This is the seventh part of "Seven Practices of Highly Effective Green Building Consultants," an nine-part series from green building consultant Jerry Yudelson.

Practice #6 of highly effective green building consultants: Promote Integrated Design.

One of my mentors and friends, the architect Bill Reed, has a very particular approach to integrated design, which he’s provided in a book, "The Integrative Design Guide to Green Building: Redefining the Practice of Sustainability." Reed insists that every member of the green building design team commit to the integrated design process, even if one is a so-called “starchitect." He insists that every important team member be present at every design meeting, especially to avoid last-minute design decisions by the lead architect that would undo much of the cooperative results that may have been achieved by the team. For Reed, integrative design is all about changing mental models; he believes it’s critical to break up the narrow boundaries of specialists to return to a more holistic way of viewing design.

Good consultants know the value of promoting integrated design from the beginning of the green building project, especially by bringing energy and water issues early into design consideration. Doing so allows the consultants and the architect can explore synergies that produce more but cost less. In some ways, this has become easier, as more projects aspire to zero net energy goals and, to some degree, to zero net water goals. These sorts of aggressive goals force the team, especially the architect and mechanical engineer, into early design collaborations around building envelope choices and passive systems that integrate glazing and mechanical system choices.

Why is Integrated Design So Important? 

According to most experts, 80 percent of all design decisions are made in the first 10 percent of work on the project design. If all aspects of design are not considered together by all members of the green building design team at the beginning of a project, the cost of changes is often too great for them to be includes later. The McLeamy Curve describes this phenomenon.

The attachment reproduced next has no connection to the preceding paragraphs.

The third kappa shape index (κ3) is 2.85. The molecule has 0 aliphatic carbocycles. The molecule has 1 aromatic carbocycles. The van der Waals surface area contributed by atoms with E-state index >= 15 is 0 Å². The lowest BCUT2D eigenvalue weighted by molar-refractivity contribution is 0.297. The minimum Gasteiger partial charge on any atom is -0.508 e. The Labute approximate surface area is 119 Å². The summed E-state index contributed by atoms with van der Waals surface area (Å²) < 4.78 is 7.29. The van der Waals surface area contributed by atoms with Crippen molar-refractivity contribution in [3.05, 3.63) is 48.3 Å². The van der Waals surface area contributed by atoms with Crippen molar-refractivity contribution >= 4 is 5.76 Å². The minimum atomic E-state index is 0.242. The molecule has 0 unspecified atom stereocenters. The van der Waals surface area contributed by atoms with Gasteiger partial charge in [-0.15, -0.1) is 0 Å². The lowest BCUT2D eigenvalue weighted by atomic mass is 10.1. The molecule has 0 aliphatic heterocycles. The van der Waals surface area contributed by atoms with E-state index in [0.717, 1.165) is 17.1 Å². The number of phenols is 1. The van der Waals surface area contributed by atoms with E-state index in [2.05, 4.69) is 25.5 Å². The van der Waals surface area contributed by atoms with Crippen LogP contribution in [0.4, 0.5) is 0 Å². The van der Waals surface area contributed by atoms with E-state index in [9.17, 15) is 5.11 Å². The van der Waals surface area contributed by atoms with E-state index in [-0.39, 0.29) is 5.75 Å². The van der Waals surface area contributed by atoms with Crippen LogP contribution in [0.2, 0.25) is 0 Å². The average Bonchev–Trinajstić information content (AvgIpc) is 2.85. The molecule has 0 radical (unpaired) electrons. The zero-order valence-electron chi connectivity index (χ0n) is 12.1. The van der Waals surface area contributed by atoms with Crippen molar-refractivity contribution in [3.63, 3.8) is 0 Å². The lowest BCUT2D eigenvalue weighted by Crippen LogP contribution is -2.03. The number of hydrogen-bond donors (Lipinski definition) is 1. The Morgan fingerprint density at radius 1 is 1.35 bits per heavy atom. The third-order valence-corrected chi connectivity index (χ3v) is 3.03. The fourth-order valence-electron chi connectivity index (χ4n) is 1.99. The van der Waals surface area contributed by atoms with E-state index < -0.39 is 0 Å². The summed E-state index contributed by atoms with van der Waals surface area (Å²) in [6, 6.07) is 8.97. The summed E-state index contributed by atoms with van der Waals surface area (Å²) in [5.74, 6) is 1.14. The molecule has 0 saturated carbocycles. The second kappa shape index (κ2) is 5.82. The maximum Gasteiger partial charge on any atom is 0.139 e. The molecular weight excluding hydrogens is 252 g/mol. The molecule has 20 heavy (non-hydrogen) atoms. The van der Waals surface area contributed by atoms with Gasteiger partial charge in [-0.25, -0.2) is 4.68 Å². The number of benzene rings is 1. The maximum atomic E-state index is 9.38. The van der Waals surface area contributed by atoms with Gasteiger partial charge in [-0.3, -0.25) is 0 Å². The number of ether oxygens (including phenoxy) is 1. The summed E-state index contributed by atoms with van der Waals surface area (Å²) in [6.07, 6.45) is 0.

Alternatively, integrating architecture with mechanical systems early in design, which can only be achieved through an integrated process, can often reduce total building costs. I wrote about this process extensively in my book, "Green Building through Integrated Design," where I present a process for integrated design that involves asking the right questions at the right time during design, construction, and operations. If you don’t ask the right question at the right time, often design decisions are made that may preclude a good option from future consideration. For example, asking “Are we going to produce power onsite?” may lead to further consideration of building integrated photovoltaic systems (BIPV), which in turn might influence façade design. 

Consider the experience of a project I’ve previously written about in Portland, Ore., with 60kW of BIPV on the south-facing façade, using fixed south-facing shading to provide the PV support structure. The fixed shading allows the project to downsize the cooling system, since less sunlight enters the building through the south-facing glazing. You can immediately see how only integrated design could have produced this result, and, equally important, prevented the BIPV and fixed shading from being value-engineered out of the project later on. Why? Because the cost of a larger cooling system (required when there is more solar gain) would have to be more than the savings from removing the shading from the design.

Integrated design involves creating a team process and getting everyone to commit to it before the first design meeting. It also typically benefits from a green building consultant who facilitates the process, one who is strong enough to call team members to task when they start to deviate from the agreed-upon approach. It’s not easy: Given that there are a lot of egos at play in the world of design and construction, getting everyone on the same page calls for great skill and a lot of experience. It is, however, extremely worthwhile, and is a key skill of an effective green building consultant.

Jerry Yudelson, LEED Fellow, is principal at Yudelson Associates, Tucson, Arizona. This post originally appeared on